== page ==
Gun violence

Mike McConnell discusses President Barack Obama on gun violence and the hunt for former California cop Christopher Dorner.

ChristopherDorner-LATimes

Christopher Dorner (left) with former LAPD Chief William J. Bratton in a photo from the August 2006 issue of the Beat police newsletter (Los Angeles Times)

3 comments

  • SJK

    @ Mike Mcconnell: So you think the only difference between a gun, namely a semi-automatic, and something found in a kitchen drawer or a baseball in the garage, is that the sound made by the gun "scares some people"?! You are a moron. Those little children at Sandy Hook wouldn't have been splattered into bits within a couple minutes if that crazy person had attacked them with a baseball bat or kitchen knife. You are such a condescending idiot.

  • JDK

    Hey Mike, I thought you would be interested in the statistics world wide. The following information is from an article that was sent to me
    US High in Gun Ownership, Low in Murder Rate
    Several reports on gun ownership around the world clearly refute the assertion that the abundance of guns in the United States leads to a high rate of firearm homicides.
    Americans are the biggest gun owners by far, with an estimated 270 million civilian firearms, in addition to those used by law enforcement and the military. That’s according to the Small Arms Survey of 178 nations conducted by the Switzerland-based Graduate Institute of International and Development Studies.
    In sheer numbers of civilian firearms, the No. 2 nation, surprisingly, is India with 46 million, followed by China (40 million), Germany (25 million), Pakistan (18 million), and Mexico (15 million).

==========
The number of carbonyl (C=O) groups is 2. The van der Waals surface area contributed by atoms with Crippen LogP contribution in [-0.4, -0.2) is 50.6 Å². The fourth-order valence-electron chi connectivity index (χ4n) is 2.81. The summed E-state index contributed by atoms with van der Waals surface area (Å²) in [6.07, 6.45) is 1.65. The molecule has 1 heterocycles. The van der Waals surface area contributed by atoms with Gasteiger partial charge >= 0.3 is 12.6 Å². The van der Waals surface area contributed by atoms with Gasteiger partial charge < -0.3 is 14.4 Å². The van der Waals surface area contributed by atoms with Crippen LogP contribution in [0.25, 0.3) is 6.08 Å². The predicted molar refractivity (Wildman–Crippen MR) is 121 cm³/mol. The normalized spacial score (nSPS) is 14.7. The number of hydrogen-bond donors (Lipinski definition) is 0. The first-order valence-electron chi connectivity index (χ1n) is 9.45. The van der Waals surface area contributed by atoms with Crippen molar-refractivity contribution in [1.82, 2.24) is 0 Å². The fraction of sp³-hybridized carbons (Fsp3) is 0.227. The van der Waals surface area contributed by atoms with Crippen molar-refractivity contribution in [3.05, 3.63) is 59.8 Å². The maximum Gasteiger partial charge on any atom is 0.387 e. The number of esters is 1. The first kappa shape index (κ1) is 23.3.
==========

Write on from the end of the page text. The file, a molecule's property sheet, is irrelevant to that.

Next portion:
The United States also leads in gun ownership rate, with about 88 firearms per 100 people, according to the most recent Small Arms Survey compiled in 2007.
    That is far ahead of No. 2 Yemen, which has 55 firearms per 100 people. Switzerland is third with 46 per 100 people, followed by Finland (45), Serbia (38), Cyprus (36), Saudi Arabia (35), and Iraq (34).
    But when it comes to the firearm homicide rate, the United States doesn’t even make the top 25.
    According to figures collected by the United Nations’ Office on Drugs and Crime through its annual crime survey, 9,146 Americans were victims of a firearm homicide in the most recent year. That translates to a rate of 2.97 firearm homicides per 100,000 population, only the 27th highest rate in the world.
    The highest rate by far can be found in Honduras, 68 homicides per 100,000, followed by El Salvador (40), Jamaica (39), Venezuela (38.9), Guatemala (34), and Colombia (27).
    For America’s neighbors, the rate in Mexico is 9.9 per 100,000, and in Canada, 0.5 per 100,000.
    It is interesting to note that not only does the United States have a relatively low homicide rate compared to its gun ownership rate, but Switzerland, which ranks third in the civilian gun ownership rate, has only the 46th highest homicide rate, and Finland, with the fourth highest ownership rate, is 63rd on the list.
    “The most obnoxious liberal talking points on guns involve the idea that guns, in and of themselves, cause gun violence,” writes CNS News commentator Stephen Gutowski. “In other words, more guns must mean more gun violence.”
    But in light of the ownership and homicide figures, he observes: “More guns do not, in fact, mean more gun violence. Guns can be, and commonly are, used in a responsible manner, especially here in the United States.”

  • SJK

    Responsible gun ownership is one thing… Semi-automatics and hi-powered machine guns are another. There is absolutely NO place for these types of guns among civilians. We have seen what happens when they fall into the hands of a mentally deranged person, and how much carnage result so quickly. Again, do you want a person entering your child's school with intent to kill bearing a machine gun, or a baseball bat? Just a ludicrous comparison.

Comments are closed.

Follow

Get every new post delivered to your Inbox.

Join 2,595 other followers